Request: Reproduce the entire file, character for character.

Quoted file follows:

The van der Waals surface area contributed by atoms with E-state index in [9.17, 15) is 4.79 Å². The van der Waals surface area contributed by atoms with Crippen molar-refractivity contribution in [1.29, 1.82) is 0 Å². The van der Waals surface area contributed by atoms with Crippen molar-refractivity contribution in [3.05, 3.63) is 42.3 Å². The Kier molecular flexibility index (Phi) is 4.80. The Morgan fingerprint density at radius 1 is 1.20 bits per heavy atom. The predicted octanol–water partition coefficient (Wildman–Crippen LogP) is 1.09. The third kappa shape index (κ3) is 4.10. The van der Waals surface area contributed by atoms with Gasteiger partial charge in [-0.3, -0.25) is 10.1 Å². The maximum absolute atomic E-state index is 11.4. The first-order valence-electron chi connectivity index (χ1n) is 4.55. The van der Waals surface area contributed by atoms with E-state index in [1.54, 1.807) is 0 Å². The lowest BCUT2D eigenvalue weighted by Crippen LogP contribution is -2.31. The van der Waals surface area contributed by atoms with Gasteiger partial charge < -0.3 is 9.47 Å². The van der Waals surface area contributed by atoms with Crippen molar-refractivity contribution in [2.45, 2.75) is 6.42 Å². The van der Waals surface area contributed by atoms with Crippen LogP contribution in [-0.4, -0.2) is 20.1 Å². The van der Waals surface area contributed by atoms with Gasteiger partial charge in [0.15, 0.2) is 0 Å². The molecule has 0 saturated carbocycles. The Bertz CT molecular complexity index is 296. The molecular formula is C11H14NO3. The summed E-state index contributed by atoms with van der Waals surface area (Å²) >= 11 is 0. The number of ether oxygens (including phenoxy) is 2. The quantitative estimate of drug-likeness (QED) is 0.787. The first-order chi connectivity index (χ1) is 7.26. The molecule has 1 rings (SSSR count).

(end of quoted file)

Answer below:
The van der Waals surface area contributed by atoms with E-state index in [9.17, 15) is 4.79 Å². The van der Waals surface area contributed by atoms with Crippen molar-refractivity contribution in [1.29, 1.82) is 0 Å². The van der Waals surface area contributed by atoms with Crippen molar-refractivity contribution in [3.05, 3.63) is 42.3 Å². The Kier molecular flexibility index (Phi) is 4.80. The Morgan fingerprint density at radius 1 is 1.20 bits per heavy atom. The predicted octanol–water partition coefficient (Wildman–Crippen LogP) is 1.09. The third kappa shape index (κ3) is 4.10. The van der Waals surface area contributed by atoms with Gasteiger partial charge in [-0.3, -0.25) is 10.1 Å². The maximum absolute atomic E-state index is 11.4. The first-order valence-electron chi connectivity index (χ1n) is 4.55. The van der Waals surface area contributed by atoms with E-state index in [1.54, 1.807) is 0 Å². The lowest BCUT2D eigenvalue weighted by Crippen LogP contribution is -2.31. The van der Waals surface area contributed by atoms with Gasteiger partial charge < -0.3 is 9.47 Å². The van der Waals surface area contributed by atoms with Crippen molar-refractivity contribution in [2.45, 2.75) is 6.42 Å². The van der Waals surface area contributed by atoms with Crippen LogP contribution in [-0.4, -0.2) is 20.1 Å². The van der Waals surface area contributed by atoms with Gasteiger partial charge in [0.15, 0.2) is 0 Å². The molecule has 0 saturated carbocycles. The Bertz CT molecular complexity index is 296. The molecular formula is C11H14NO3. The summed E-state index contributed by atoms with van der Waals surface area (Å²) >= 11 is 0. The number of ether oxygens (including phenoxy) is 2. The quantitative estimate of drug-likeness (QED) is 0.787. The first-order chi connectivity index (χ1) is 7.26. The molecule has 1 rings (SSSR count).